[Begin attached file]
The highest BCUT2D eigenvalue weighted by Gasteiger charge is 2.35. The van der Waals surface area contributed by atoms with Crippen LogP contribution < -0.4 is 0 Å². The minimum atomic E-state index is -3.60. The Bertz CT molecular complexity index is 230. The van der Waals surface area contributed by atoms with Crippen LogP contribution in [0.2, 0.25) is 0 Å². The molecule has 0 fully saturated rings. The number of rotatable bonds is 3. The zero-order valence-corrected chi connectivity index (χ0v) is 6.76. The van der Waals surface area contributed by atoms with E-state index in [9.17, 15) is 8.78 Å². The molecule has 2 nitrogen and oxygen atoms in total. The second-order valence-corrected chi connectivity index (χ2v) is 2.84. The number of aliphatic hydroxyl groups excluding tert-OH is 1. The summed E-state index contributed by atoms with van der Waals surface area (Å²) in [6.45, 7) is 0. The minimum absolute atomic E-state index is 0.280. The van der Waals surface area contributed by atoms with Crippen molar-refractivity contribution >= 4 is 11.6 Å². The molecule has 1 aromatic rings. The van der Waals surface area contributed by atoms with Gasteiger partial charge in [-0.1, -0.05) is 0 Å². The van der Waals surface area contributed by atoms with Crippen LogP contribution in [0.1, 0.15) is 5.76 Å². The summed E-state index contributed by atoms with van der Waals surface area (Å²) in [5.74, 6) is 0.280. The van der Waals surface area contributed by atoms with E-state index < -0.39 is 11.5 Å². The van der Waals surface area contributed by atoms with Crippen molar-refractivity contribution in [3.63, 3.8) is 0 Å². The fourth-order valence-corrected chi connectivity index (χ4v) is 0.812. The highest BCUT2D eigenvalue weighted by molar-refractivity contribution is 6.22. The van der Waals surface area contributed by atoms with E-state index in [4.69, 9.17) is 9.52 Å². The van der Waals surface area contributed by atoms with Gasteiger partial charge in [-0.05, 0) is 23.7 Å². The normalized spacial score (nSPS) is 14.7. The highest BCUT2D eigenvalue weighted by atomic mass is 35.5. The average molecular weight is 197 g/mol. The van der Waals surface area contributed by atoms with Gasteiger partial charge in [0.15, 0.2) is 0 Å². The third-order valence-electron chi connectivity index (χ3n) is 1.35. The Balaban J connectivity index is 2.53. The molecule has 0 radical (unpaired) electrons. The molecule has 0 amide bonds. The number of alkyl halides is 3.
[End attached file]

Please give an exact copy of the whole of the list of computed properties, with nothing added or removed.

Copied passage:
The highest BCUT2D eigenvalue weighted by Gasteiger charge is 2.35. The van der Waals surface area contributed by atoms with Crippen LogP contribution < -0.4 is 0 Å². The minimum atomic E-state index is -3.60. The Bertz CT molecular complexity index is 230. The van der Waals surface area contributed by atoms with Crippen LogP contribution in [0.2, 0.25) is 0 Å². The molecule has 0 fully saturated rings. The number of rotatable bonds is 3. The zero-order valence-corrected chi connectivity index (χ0v) is 6.76. The van der Waals surface area contributed by atoms with E-state index in [9.17, 15) is 8.78 Å². The molecule has 2 nitrogen and oxygen atoms in total. The second-order valence-corrected chi connectivity index (χ2v) is 2.84. The number of aliphatic hydroxyl groups excluding tert-OH is 1. The summed E-state index contributed by atoms with van der Waals surface area (Å²) in [6.45, 7) is 0. The minimum absolute atomic E-state index is 0.280. The van der Waals surface area contributed by atoms with Crippen molar-refractivity contribution >= 4 is 11.6 Å². The molecule has 1 aromatic rings. The van der Waals surface area contributed by atoms with Gasteiger partial charge in [-0.1, -0.05) is 0 Å². The van der Waals surface area contributed by atoms with Crippen LogP contribution in [0.1, 0.15) is 5.76 Å². The summed E-state index contributed by atoms with van der Waals surface area (Å²) in [5.74, 6) is 0.280. The van der Waals surface area contributed by atoms with E-state index < -0.39 is 11.5 Å². The van der Waals surface area contributed by atoms with Crippen molar-refractivity contribution in [3.63, 3.8) is 0 Å². The fourth-order valence-corrected chi connectivity index (χ4v) is 0.812. The highest BCUT2D eigenvalue weighted by molar-refractivity contribution is 6.22. The van der Waals surface area contributed by atoms with E-state index in [4.69, 9.17) is 9.52 Å². The van der Waals surface area contributed by atoms with Gasteiger partial charge in [-0.05, 0) is 23.7 Å². The normalized spacial score (nSPS) is 14.7. The highest BCUT2D eigenvalue weighted by atomic mass is 35.5. The average molecular weight is 197 g/mol. The van der Waals surface area contributed by atoms with Gasteiger partial charge in [0.15, 0.2) is 0 Å². The third-order valence-electron chi connectivity index (χ3n) is 1.35. The Balaban J connectivity index is 2.53. The molecule has 0 radical (unpaired) electrons. The molecule has 0 amide bonds. The number of alkyl halides is 3.